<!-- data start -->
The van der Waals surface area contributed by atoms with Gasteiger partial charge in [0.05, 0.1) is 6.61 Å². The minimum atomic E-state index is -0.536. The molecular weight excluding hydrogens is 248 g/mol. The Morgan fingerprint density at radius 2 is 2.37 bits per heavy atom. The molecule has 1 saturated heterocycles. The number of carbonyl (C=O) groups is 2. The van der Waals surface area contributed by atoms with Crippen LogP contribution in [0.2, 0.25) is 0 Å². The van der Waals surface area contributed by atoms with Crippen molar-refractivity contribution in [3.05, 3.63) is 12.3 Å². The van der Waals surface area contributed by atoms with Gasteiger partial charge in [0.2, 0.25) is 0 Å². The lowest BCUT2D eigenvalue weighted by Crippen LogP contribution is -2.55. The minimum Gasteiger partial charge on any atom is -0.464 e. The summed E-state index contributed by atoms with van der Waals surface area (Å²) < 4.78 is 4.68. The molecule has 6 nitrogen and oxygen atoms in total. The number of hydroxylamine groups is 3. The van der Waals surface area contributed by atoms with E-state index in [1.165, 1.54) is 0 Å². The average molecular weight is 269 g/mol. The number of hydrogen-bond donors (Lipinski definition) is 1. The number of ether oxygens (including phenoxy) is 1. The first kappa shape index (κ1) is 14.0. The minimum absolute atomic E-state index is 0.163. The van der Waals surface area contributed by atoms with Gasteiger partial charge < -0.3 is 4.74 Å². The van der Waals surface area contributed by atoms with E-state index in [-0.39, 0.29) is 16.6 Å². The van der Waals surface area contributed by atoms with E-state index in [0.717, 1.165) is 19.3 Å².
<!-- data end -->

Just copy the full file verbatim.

The van der Waals surface area contributed by atoms with Gasteiger partial charge in [0.05, 0.1) is 6.61 Å². The minimum atomic E-state index is -0.536. The molecular weight excluding hydrogens is 248 g/mol. The Morgan fingerprint density at radius 2 is 2.37 bits per heavy atom. The molecule has 1 saturated heterocycles. The number of carbonyl (C=O) groups is 2. The van der Waals surface area contributed by atoms with Crippen LogP contribution in [0.2, 0.25) is 0 Å². The van der Waals surface area contributed by atoms with Crippen molar-refractivity contribution in [3.05, 3.63) is 12.3 Å². The van der Waals surface area contributed by atoms with Gasteiger partial charge in [0.2, 0.25) is 0 Å². The lowest BCUT2D eigenvalue weighted by Crippen LogP contribution is -2.55. The minimum Gasteiger partial charge on any atom is -0.464 e. The summed E-state index contributed by atoms with van der Waals surface area (Å²) < 4.78 is 4.68. The molecule has 6 nitrogen and oxygen atoms in total. The number of hydroxylamine groups is 3. The van der Waals surface area contributed by atoms with E-state index in [1.165, 1.54) is 0 Å². The average molecular weight is 269 g/mol. The number of hydrogen-bond donors (Lipinski definition) is 1. The number of ether oxygens (including phenoxy) is 1. The first kappa shape index (κ1) is 14.0. The minimum absolute atomic E-state index is 0.163. The van der Waals surface area contributed by atoms with Gasteiger partial charge < -0.3 is 4.74 Å². The van der Waals surface area contributed by atoms with E-state index in [-0.39, 0.29) is 16.6 Å². The van der Waals surface area contributed by atoms with E-state index in [0.717, 1.165) is 19.3 Å².